For a number of years,Baker & McKenzie has been surveying the landscape among sourcing professionals in order to identify trends, market best practices, and continue our position as leading counsel in the sourcing space. For the last two years, we have focused our efforts on the cloud. Specifically, we have issued a survey of more than 50 questions asking our clients, partner organizations, and IT association memberships to respond to their experiences with cloud transactions. In this article, we identify a few trends from our 2015 survey as well as some considerations based on the evolving cloud marketplace.
Although cloud services are still not as ubiquitous as on-premise hosting, the cloud continues its penetration in the marketplace. More than 92 percent of buyers (and 97 percent of providers) that we surveyed anticipated that the integration of various cloud service offerings will continue to increase solutions. In addition, buyers aregenerally satisfied with the cloud ,services they have received to date with 97 percent of cloud services meeting at least some of the buyers’ objectives.
"Although security/data privacyare significantconsiderationswhen evaluatingcloud services, itis important notto lose sight ofrisk managementfrom a broaderperspective"
One particularly notable trend for 2015 was the continued maturation of the cloud marketplace. This overall trend is evidenced by a few data points.First, cloud deals are taking less time to complete, with more thanhalf of cloud deals taking less than 2 months to negotiate (and 75 percent of all deals being negotiated tocompletion). Second, cloud deals are more likely to be on providers’ form agreements and generally there is greater consistency in contracting terms. Third, we asked buyers to identify their primary hesitations in deciding to buy cloud services and there was a notable decrease in identifying availability and reliability as one such hesitation. Although the marketplace continues to mature, the number one factor in cloud services Continues to be security.
Security continues to be at the forefront of the minds of bothbuyers and providers of cloudservices. Almost 90 percent of buyers identified security as a primary hesitation in their decision to buy cloud services. From adifferent, but likely related angle, more than two thirds of providers identified provider reputation as a primary criteria for buyers. When we recently presented the 2015 Cloud Survey results to a room full of sourcing professionals, everyone agreed that security and privacy are at the top of the list of considerations related to the cloud.One participant on the buyer side highlighted that security and privacy are not separate issues, but are at the forefront of the IT team’s overall risk management and planning.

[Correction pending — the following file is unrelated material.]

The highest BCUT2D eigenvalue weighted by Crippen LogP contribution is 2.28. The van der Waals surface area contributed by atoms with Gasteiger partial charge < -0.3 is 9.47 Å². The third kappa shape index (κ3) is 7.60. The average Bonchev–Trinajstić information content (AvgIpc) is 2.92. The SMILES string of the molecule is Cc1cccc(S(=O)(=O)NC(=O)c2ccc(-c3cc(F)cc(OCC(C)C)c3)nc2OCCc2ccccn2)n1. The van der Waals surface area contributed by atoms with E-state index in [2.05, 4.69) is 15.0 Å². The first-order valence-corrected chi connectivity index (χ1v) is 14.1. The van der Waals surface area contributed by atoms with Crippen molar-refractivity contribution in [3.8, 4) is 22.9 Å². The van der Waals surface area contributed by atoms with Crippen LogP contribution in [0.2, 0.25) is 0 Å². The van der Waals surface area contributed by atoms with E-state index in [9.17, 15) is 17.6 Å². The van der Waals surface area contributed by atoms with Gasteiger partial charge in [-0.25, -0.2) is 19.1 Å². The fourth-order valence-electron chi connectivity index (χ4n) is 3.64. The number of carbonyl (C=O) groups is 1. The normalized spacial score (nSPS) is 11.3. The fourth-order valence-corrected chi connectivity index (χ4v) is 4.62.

There are a number of aspects that need to be considered when evaluating the role the cloud will play in an enterprise’s IT infrastructure. Starting first and foremost is the development, or refinement, of a comprehensivestrategy for security and risk management. One avenue for such a strategy is to review existing controls across the whole IT infrastructure. This is especially important from a compliance perspective for public or otherwiseregulated companies, but is generally a helpful best practice across all enterprises. Thus, it is important to work with experienced counsel that is knowledgeable about the contours of the regulatory landscape for public or otherwise regulated industries such as financial services and insurance.
Another area to consider is the implementation of the cloud for an enterprise that engages in crossborder business. The introduction of a cross-border dynamic adds multiple layers of complexity and regulatory and tax considerations. For example, how will the enterprise handle cross-border data flows.Another example in the Platformas-a-Service context, is whether the enterprise has consulted with local counsel to determine whether offering the platform to its local subsidiaries will push the enterprise into an unfamiliar regulatory environment(e.g., telecom). Although security/data privacy are significant considerations when evaluating cloud services,it is important not to lose sight of risk management from a broader perspective. We asked our survey respondents to identify the types of limits on liability they arrived at in their cloud deals. Almost two thirds of buyers (and more than two thirds of providers) had some cap on liability. Most commonly, the caps were in multiples of fees, with the remaining quarter of deals having straight dollar caps. Whatever the approach,the important consideration is to carefully evaluate the risk profile of the offering compared to the planned use in the enterprise. A well counseled buyer will be able to address its needs from multiple angles, from the security controls discussed above to the limitations on liability we just highlighted.
The cloud market’s continued flow into the mainstream makes thekey considerations at the margin more important than ever before.With service offerings converging,it is essential that sophisticated enterprises focus their efforts on cutting to the key issues to ensure their cloud services procurement meets the needs unique to their enterprise. Whether it is managing the crossborder flow of information or ensuring adequate controls from a compliance perspective, careful planning and good counsel will enable enterprises to confidently unlock the cost saving, scalability, flexibility, and other benefits the cloud has to offer.